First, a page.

There is one big issue bogging down the Brexit negotiations. We’ve already talked about the so-called “divorce bill” and citizens’ rights in previous debates, and it looks like an understanding has been reached about those issues (though, of course, nothing is agreed until everything is agreed when it comes to Brexit). If anything, however, those were the easy ones. The Irish border question is proving to be a massive headache for negotiators.
After the UK, Ireland is the EU Member State standing to lose most from a botched Brexit. Almost 40% of Ireland’s exports went to the UK in 2016. Reimposing physical checks at the border would inevitably hurt trade relations, not to mention the sensitive history involved and the risk of unravelling the peace process.
The EU Parliament has proposed Northern Ireland should have an “Irish sea border” with the rest of the UK. Customs checks would be carried out at ports in the North instead of at the Irish border. This would mean Northern Ireland staying in the EU Single Market and Customs Union (or, at the very least, Northern Ireland’s regulatory regime shadowing the EU’s and possibly diverging significantly from the rest of the UK).
However, this sort of creative solution is unlikely to be politically feasible. The UK government has repeatedly ruled out any solution that might damage the “integrity” of the UK’s constitutional order. To complicate things further, the ruling Conservative party in the UK is being propped up by a deal with the Northern Irish Democratic Unionist Party. The DUP have made it abundantly clear that a border in the Irish sea would be the reddest of red lines for them.
What do our readers think? We had a comment from Rene who describes Brexit as a “mess” and suggests that problems like the Irish border issue have no obvious solutions. Is that too pessimistic? Surely all sides can come together to find a way through? To get a reaction, we spoke to John Bruton, former Irish Prime Minister (Taoiseach). What would he say to Rene?
Well, the obvious solution would be for Britain as a whole to remain in the European Customs Union and the Single Market, both of which are consistent with its leaving the European Union. There are countries that are in the Single Market or in a customs union with the EU who are not in the European Union itself.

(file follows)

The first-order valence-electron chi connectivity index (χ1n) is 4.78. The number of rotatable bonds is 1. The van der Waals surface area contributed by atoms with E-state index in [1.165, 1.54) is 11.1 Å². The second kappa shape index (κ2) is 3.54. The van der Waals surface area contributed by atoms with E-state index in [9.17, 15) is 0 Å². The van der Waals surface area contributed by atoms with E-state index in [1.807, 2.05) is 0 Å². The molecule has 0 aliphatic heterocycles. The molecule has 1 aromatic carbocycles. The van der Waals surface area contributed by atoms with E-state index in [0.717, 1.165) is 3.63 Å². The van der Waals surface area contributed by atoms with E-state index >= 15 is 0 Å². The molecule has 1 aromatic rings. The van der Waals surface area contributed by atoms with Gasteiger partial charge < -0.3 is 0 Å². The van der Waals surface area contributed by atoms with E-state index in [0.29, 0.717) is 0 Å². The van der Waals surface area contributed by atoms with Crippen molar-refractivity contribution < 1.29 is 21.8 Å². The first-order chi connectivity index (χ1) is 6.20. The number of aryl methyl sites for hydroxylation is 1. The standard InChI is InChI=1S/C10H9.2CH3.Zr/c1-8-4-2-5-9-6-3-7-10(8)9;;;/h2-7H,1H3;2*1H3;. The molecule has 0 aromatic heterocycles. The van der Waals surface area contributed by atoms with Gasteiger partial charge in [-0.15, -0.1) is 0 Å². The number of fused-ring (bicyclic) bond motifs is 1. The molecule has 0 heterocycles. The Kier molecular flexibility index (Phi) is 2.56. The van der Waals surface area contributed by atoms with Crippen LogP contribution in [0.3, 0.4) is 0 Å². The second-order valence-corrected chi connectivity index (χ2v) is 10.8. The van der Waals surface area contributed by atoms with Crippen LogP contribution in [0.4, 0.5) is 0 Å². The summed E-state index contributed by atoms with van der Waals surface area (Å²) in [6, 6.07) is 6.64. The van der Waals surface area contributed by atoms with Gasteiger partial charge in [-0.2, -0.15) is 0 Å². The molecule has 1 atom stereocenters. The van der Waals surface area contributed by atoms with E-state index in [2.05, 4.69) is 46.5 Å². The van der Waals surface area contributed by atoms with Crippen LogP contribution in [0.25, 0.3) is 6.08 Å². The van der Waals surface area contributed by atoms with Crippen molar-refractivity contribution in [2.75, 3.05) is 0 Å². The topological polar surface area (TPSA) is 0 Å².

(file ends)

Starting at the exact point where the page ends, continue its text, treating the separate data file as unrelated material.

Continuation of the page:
Next up, we had a comment from Maia proposing her own solution. She thinks Northern Ireland should basically stay in the EU. If that’s going too far, perhaps it could have special status and stay inside the EU Single Market and Customs Union? Would that be possible?
Well, it may be possible. But I think it’s more important that the UK takes the time to have the debate that they really didn’t have during the referendum about the sort of relationship they want with the rest of the European Union. The referendum debate in Britain was very simplified and talked about taking back control and things like that, but didn’t specify what options for the future relationship with the rest of Europe might be chosen, and I think the debate should be focused now within the UK itself as to what they really want in the long-run and what’s in their long-term interests.
Finally, we had a comment from Maureen arguing that the most important thing for ordinary people in Ireland and Northern Ireland was that there is no “hard border” between the North and the Republic.
The UK government has, since the very beginning of the negotiations, been promoting the idea of a so-called “frictionless” border. Is such a thing possible? Perhaps using new technology (like automatic number plate recognition) to facilitate cross-border interactions?
It is possible to have relatively little friction at the border itself, but the friction will have to take place somewhere. It will be either at the border or ten miles from the border on either side because, under the EU customs code, 2% of all cargoes must be physically examined and documents must be produced to verify compliance with Rules of Origin and EU standards. So, friction will occur and it will be very expensive and costly and time-consuming. Whether it actually occurs at the physical line on the border or somewhere else is possibly open to discussion.
Should Northern Ireland stay in the EU Single Market after Brexit? Should Northern Ireland have an “Irish sea border” with the rest of the UK? Should the UK stay in the customs union? Or could a high-tech solution be found, using drones, cameras, and licence plate recognition to create a “frictionless border”? Let us know your thoughts and comments in the form below and we’ll take them to policymakers and experts for their reactions!